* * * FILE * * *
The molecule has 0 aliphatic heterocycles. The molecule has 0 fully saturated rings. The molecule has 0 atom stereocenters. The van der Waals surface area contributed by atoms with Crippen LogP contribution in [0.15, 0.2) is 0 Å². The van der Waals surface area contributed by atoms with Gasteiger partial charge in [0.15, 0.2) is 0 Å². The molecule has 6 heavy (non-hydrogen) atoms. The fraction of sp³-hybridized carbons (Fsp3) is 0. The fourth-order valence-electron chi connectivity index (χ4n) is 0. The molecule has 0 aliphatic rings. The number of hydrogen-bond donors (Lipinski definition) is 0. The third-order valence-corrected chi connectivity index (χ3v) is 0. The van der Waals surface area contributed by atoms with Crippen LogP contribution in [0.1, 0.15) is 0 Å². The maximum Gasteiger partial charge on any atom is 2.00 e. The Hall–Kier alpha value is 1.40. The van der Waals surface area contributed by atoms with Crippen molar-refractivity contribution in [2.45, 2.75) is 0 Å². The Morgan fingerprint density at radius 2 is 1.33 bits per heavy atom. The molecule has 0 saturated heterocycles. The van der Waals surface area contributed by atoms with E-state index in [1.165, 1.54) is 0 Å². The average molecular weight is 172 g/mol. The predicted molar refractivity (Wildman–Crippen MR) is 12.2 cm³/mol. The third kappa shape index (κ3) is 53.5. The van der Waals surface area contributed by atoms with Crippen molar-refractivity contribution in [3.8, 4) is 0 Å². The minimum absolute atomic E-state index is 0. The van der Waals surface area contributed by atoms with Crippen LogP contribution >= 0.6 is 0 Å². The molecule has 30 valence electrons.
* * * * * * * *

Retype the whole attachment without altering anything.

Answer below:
The molecule has 0 aliphatic heterocycles. The molecule has 0 fully saturated rings. The molecule has 0 atom stereocenters. The van der Waals surface area contributed by atoms with Crippen LogP contribution in [0.15, 0.2) is 0 Å². The van der Waals surface area contributed by atoms with Gasteiger partial charge in [0.15, 0.2) is 0 Å². The molecule has 6 heavy (non-hydrogen) atoms. The fraction of sp³-hybridized carbons (Fsp3) is 0. The fourth-order valence-electron chi connectivity index (χ4n) is 0. The molecule has 0 aliphatic rings. The number of hydrogen-bond donors (Lipinski definition) is 0. The third-order valence-corrected chi connectivity index (χ3v) is 0. The van der Waals surface area contributed by atoms with Crippen LogP contribution in [0.1, 0.15) is 0 Å². The maximum Gasteiger partial charge on any atom is 2.00 e. The Hall–Kier alpha value is 1.40. The van der Waals surface area contributed by atoms with Crippen molar-refractivity contribution in [2.45, 2.75) is 0 Å². The Morgan fingerprint density at radius 2 is 1.33 bits per heavy atom. The molecule has 0 saturated heterocycles. The van der Waals surface area contributed by atoms with E-state index in [1.165, 1.54) is 0 Å². The average molecular weight is 172 g/mol. The predicted molar refractivity (Wildman–Crippen MR) is 12.2 cm³/mol. The third kappa shape index (κ3) is 53.5. The van der Waals surface area contributed by atoms with Crippen molar-refractivity contribution in [3.8, 4) is 0 Å². The minimum absolute atomic E-state index is 0. The van der Waals surface area contributed by atoms with Crippen LogP contribution >= 0.6 is 0 Å². The molecule has 30 valence electrons.